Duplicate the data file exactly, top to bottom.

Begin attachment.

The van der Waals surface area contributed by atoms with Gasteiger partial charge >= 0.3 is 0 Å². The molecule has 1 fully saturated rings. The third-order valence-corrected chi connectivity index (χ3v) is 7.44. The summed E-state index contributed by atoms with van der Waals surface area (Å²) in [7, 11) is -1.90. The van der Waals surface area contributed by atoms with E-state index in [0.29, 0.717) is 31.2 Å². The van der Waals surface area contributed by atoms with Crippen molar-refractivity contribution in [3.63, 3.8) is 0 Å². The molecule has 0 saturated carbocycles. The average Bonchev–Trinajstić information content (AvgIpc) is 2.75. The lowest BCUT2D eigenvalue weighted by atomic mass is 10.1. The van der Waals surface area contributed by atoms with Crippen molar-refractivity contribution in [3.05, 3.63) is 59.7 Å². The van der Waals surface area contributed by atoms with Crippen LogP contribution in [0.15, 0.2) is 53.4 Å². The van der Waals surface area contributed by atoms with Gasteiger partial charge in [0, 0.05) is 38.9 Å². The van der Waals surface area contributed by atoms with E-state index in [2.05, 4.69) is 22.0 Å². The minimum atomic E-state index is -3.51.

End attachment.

The van der Waals surface area contributed by atoms with Gasteiger partial charge >= 0.3 is 0 Å². The molecule has 1 fully saturated rings. The third-order valence-corrected chi connectivity index (χ3v) is 7.44. The summed E-state index contributed by atoms with van der Waals surface area (Å²) in [7, 11) is -1.90. The van der Waals surface area contributed by atoms with E-state index in [0.29, 0.717) is 31.2 Å². The van der Waals surface area contributed by atoms with Crippen molar-refractivity contribution in [3.63, 3.8) is 0 Å². The molecule has 0 saturated carbocycles. The average Bonchev–Trinajstić information content (AvgIpc) is 2.75. The lowest BCUT2D eigenvalue weighted by atomic mass is 10.1. The van der Waals surface area contributed by atoms with Crippen molar-refractivity contribution in [3.05, 3.63) is 59.7 Å². The van der Waals surface area contributed by atoms with Crippen LogP contribution in [0.15, 0.2) is 53.4 Å². The van der Waals surface area contributed by atoms with Gasteiger partial charge in [0, 0.05) is 38.9 Å². The van der Waals surface area contributed by atoms with E-state index in [2.05, 4.69) is 22.0 Å². The minimum atomic E-state index is -3.51.